(Bloomberg) -- Illinois’ Democratic Governor J.B. Pritzker will seek re-election in November against Republican Darren Bailey, a state senator backed by former President Donald Trump, whose conservative candidacy got an unlikely boost -- from Democrats.

Bailey, a Bible-quoting farmer from downstate, won the Republican primary with 57% of the votes as of 11 p.m. New York time Tuesday, according to the Associated Press. Richard Irvin, the mayor of the state’s second-largest city who was seen as an early front-runner because his campaign received $50 million from billionaire Ken Griffin, garnered about 16% of the vote in the primary. Jesse Sullivan, one of the other four Republicans in the gubernatorial primary, also got 16%.

Griffin -- the richest man in Illinois, with a net worth of more than $28 billion -- is regularly a top donor to Republican candidates nationally, but has had an outsized impact in Illinois over the last two decades. Since 2002, he’s contributed more than $174 million to candidates and causes in Illinois, with $100 million of that since 2020, according to campaign-finance records.

But it was the campaign spending focused on drawing attention to Bailey’s positions that raised eyebrows in Illinois.

Democrats in the state helped spread the word about Bailey’s Trump-aligned positions with the party’s governors association spending $9.8 million on television ads calling him pro-gun, pro-life and an acolyte of the former president, according to AdImpact, which tracks political commercials.

It was a bit of political cunning by the Democrats, who actually wanted Republicans to pick Bailey for Pritzker’s opponent -- and wanted to make sure those conservative Republican primary voters knew he was a staunch conservative backed by Trump. Democrats appear to believe Pritzker’s path to re-election is smoother running against the more conservative Bailey.

Draw Contrast

Nationally, Democrats have sought to essentially keep Trump on the ballot since he left office and tether Republican candidates to him as a way to draw contrasts for voters. In 2020, President Joe Biden took Illinois by nearly 17 percentage points and Trump lost the state to Hillary Clinton by a similar margin in 2016.

“There’s just a lot of money being spent by the Democrats calling Darren Bailey a conservative to conservatives,” said Mark Batinick, a Republican Illinois state representative who is not seeking re-election and has received such fliers to his home.“They want him to be the nominee because they think he’s the easiest to beat. They are basically advertising Darren Bailey to Republican voters.”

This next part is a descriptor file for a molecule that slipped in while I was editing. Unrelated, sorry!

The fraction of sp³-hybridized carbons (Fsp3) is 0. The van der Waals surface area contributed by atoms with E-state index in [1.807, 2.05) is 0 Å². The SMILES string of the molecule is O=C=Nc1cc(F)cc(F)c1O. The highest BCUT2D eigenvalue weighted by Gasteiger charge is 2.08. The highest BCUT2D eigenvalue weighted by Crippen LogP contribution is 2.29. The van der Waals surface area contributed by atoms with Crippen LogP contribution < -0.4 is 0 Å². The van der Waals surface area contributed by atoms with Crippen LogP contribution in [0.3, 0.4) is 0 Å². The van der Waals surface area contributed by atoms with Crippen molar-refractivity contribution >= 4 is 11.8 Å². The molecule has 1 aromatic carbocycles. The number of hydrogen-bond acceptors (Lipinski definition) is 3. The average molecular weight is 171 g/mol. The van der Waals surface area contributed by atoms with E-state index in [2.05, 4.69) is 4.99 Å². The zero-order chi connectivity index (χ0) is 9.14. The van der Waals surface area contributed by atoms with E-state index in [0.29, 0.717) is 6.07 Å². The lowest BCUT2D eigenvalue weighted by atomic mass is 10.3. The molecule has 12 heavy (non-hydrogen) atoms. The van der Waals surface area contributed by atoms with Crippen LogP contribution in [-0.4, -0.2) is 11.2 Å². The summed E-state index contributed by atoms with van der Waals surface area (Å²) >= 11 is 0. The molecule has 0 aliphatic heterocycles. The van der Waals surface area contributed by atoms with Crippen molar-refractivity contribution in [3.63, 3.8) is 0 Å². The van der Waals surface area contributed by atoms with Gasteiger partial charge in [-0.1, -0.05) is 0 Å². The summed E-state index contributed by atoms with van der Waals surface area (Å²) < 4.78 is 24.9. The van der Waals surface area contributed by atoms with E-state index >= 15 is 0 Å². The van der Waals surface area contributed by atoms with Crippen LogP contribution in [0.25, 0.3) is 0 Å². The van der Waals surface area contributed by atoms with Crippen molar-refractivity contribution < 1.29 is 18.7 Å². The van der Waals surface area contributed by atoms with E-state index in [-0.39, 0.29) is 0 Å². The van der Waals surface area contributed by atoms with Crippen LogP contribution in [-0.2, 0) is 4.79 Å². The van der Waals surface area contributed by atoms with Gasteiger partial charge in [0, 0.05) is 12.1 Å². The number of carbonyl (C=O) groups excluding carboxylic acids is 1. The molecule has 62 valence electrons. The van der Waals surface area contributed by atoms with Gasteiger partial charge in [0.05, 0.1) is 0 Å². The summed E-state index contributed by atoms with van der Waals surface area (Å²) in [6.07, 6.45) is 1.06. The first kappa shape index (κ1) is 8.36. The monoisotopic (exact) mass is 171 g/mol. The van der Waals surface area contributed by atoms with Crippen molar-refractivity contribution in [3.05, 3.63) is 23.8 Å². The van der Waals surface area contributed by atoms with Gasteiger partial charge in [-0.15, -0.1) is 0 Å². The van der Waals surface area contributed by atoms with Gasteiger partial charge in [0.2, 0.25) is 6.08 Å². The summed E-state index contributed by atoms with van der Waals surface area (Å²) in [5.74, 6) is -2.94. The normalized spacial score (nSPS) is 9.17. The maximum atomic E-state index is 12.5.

Meanwhile, Republicans are trying to regain a foothold in a state that has elected a mix of GOP and Democratic governors. The party doesn’t have a firm grip on Chicago’s suburbs like it once did and whether Bailey can gain enough downstate and suburban voters is a concern.

The race showcased a struggle playing out between the moderate wing of the Republican party that wants to put a candidate on the ballot in November who can beat Pritzker, and Trump supporters seeking a nominee who ignites the former president’s base.

“J.B. Pritzker won the Republican Primary for Governor here in Illinois,” Irvin said on Tuesday when he conceded to Bailey. “He spent a historic amount of money to choose his own Republican opponent.”

Low voter turnout in a primary that was about two months later than normal in Illinois may have also contributed to the most ardent supporters of Bailey voting in the primary.

“It’s resonating with a minority of the minority party,” Batinick said. 

Bailey is the lead Republican on the Senate Agriculture Committee and previously served in the Illinois House of Representatives. He opposed Pritzker’s pandemic mitigations over the last two years.

Companies Leaving

While Pritzker has presided over a period when Illinois’s fiscal outlook has improved, he’s been criticized for rising crime and most recently the announced headquarters departures of well-known, large companies including Boeing Co., Caterpillar Inc. and Citadel, Griffin’s hedge fund.

“I am J.B. Pritzker and I am going to beat Donald Trump’s candidate for Governor, Darren Bailey,” Pritzker said Tuesday after winning the Democratic nomination.

Batinick said he was an early backer of Irvin because the Black mayor cut taxes and took steps to curb crime that resonated with Republicans. 

Given multiple billionaires were involved, the contest may also have seen a diminishing return on the money spent as voters became saturated with ads and messaging, said Alisa Kaplan, the executive director of Reform for Illinois, a money in politics watchdog group. 

While Irvin had Griffin on his side, there were two billionaires on the opposite sides, Kaplan said. Billionaire Richard Uihlein, a long-time Trump supporter committed about $9 million to Bailey’s campaign and Pritzker, a billionaire scion of the Hyatt hotel fortune, has spent tens of millions of his own money to fund his campaign and support Democrats. 

“One explanation is just that Irvin might not be the right candidate for the time, and no amount of money can turn the wrong candidate into the right candidate,” Kaplan said. “His brand of conservatism might not be what appeals to Republican primary voters right now.”

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